Sunday, September 20, 2009

The Avett Brothers' new album does not disappoint.

If you've been looking for an album that can impact you instrumentally, lyrically lift your spirits and entertain your curiosity then pick up The Avett Brothers' latest record I and Love and You.

After the success of their highly regarded album Emotionalism (2007), the North Carolina natives had a pretty hard act to follow. But Seth and Scott Avett, along with band mates, Bob Crawford (stand-up bass) and Joe Kwon (cello), found a way to enhance their band dynamic, while maintaining their strong folk foundation.

Leaving their folk roots, The Avett Brothers permeate into other genres such as country, bluegrass, rock and pop on their new album. Released Aug. 25, this album features a unique combination of instruments, such as the cello and banjo, fused with the acoustic guitar and stand-up bass, making a creative sound that is worth more than one listen.

Combine the instrumental talent with coordinated fraternal harmonies and background vocal support, songs such as "Laundry Room" could make grown men cry.

The incredible range of the album cannot go unnoticed. "Kick Drum Heart" will make you want to dance your feet off, and "The Perfect Space" reach a more emotional level with lyrics like: "I want to have friends that I can trust/that love me for the man I've become, not the man that I was."

A variety of different themes exist throughout the album. The song "Tin Man" explores the idea of experiencing real, genuine human emotion. The lyrics read: "The wind upon my face/And caring what it brings this way," and continue to say,"I miss that feeling of feeling."

An obvious but brilliant parallel to the "The Wizard of Oz" character, it is no surprise The Avett Brothers believe in an active pursuit of things that evoke feeling in their lives and they want their fans to do the same.

Their songs can appeal to a wide spectrum of audiences because they go beyond instrumental diversity and lyrical maturity. Sincerity is the reason why their fan base has grown immensely.

The Avett Brothers' utter simplicity is apparent in "January Wedding." Scott Avett sings, "I am thankful for her kind of loving cause it's simple." It becomes clear as the album continues just what kind of priorities the band has and how earnestly they want people to listen to their music.

The key to realizing the overall meaning of this album is recognizing the sincerity of The Avett Brothers and their desire to reach people. It's when you unlock the true meaning of their lyrics and dissect them word for word that you can truly appreciate the underlying purpose of their music.

Saturday, September 12, 2009

Casiotone for the Painfully Alone thrives solo.

I recently had the chance to see Owen Ashworth of Casiotone for the Painfully Alone perform an intimate show. Watching the California-born keyboardist mix sounds on stage was absolutely a unique experience. His earnest singing combined with the complexity of his music was impossible to escape, as I watched him stand completely isolated on stage.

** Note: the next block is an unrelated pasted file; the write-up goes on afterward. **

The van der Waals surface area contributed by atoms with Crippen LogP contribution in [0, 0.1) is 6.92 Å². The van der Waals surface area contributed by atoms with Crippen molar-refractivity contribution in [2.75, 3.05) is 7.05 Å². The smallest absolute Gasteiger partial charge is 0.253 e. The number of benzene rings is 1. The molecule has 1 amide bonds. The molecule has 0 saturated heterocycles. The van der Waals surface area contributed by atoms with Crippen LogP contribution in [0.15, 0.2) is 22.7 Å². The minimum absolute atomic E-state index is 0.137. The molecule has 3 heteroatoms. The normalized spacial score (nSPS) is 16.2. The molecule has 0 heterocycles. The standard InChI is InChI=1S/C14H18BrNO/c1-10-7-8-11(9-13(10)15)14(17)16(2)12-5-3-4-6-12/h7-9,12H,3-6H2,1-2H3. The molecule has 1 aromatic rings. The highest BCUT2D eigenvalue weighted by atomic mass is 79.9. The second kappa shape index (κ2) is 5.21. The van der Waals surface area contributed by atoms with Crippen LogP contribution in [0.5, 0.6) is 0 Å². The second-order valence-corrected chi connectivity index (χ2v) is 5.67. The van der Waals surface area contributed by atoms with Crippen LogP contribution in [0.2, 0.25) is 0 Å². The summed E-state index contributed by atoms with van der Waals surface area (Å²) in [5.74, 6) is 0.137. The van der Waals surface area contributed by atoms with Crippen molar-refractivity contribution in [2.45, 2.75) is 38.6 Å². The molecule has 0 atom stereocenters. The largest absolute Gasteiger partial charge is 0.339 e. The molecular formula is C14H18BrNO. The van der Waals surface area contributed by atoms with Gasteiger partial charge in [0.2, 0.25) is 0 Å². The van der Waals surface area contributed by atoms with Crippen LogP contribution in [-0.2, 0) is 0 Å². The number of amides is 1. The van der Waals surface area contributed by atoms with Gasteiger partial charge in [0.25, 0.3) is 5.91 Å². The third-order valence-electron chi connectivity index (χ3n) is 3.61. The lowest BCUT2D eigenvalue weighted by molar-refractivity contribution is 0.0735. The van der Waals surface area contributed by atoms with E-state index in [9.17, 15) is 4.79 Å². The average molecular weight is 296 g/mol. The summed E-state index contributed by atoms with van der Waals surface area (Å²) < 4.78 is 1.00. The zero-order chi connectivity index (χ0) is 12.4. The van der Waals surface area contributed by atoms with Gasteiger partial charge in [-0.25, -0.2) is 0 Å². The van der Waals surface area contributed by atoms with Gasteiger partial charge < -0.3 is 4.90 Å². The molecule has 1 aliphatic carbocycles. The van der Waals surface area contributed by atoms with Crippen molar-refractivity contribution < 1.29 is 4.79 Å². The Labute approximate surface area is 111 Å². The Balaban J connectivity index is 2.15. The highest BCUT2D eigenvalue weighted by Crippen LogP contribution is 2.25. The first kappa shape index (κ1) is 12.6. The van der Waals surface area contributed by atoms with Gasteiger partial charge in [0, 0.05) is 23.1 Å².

I actually got the chance to talk to him and he's

After he released his latest EP, Vs. Children, he decided to go on tour. While buried in his electronic equipment, Owen sings his heart out. Almost quite literally. Although the loneliness creeps out of every song, there's a strong sense of empathy that gets ahold of every person in the room.

The songs that stuck out to me the most were "Nashville Parthenon" and "I love Creedence." If you listen closely to the lyrics and think about what they mean, you can feel his pain. And it's beautiful really.

If you want to check out more of Owen's stuff, make sure you don't just listen but watch too. Half of his craft is his art on stage.

Saturday, September 5, 2009

KiD CuDi lives up to expectations.

What started as a mixtape from a kid in Cleveland (A Kid Named Cudi) ended up being a sensational work of art in the hip hop world, and not just according to Kanye and Jay Z. If you haven't yet, check out KiD CuDi's album Man on the Moon: The End of Day. All of Cudi's tracks flow into each other in an extremely succinct fashion, leaving you no choice but to become completely lost in the beats and lyrics.

The lyrics. Cudi is not a rapper with just girls and parties on his mind; actually he is a endlessly complex character with thoughts that run deeper than most of us even dream to conceive most of the time. Listen carefully to "Soundtrack to My Life," "Up Up & Away" and "Pursuit of Happiness." They may change the way you think about things.

Cudi is really a breath of fresh air for the hip hop community and the music scene in general. He collaborates with MGMT and Ratatat on this album, which adds whole new layer to his already enhanced dynamic. The beat for his track "The Player" comes from the Band of Horses song "Funeral." By collaborating with these groups that are not often associated with the hip hop scene, Cudi makes himself versatile and opens up his music to layers of new fan bases. He knows that music is a multi-dimensional craft that deserves to be shared with everyone.

Find daily info on Cudi here:

Friday, September 4, 2009

Monsters of Folk album cover released.

Although the album is not due out until September 22, the Monsters of Folk have released their album cover, which appears to be a headshot

of the four folk stars connected through a condensed forest of vines and leaves. Going clockwise, the cover features the faces of Oberst, James, Mogis and Ward. Done by stereogum, the cover was created by Matthew Hollings.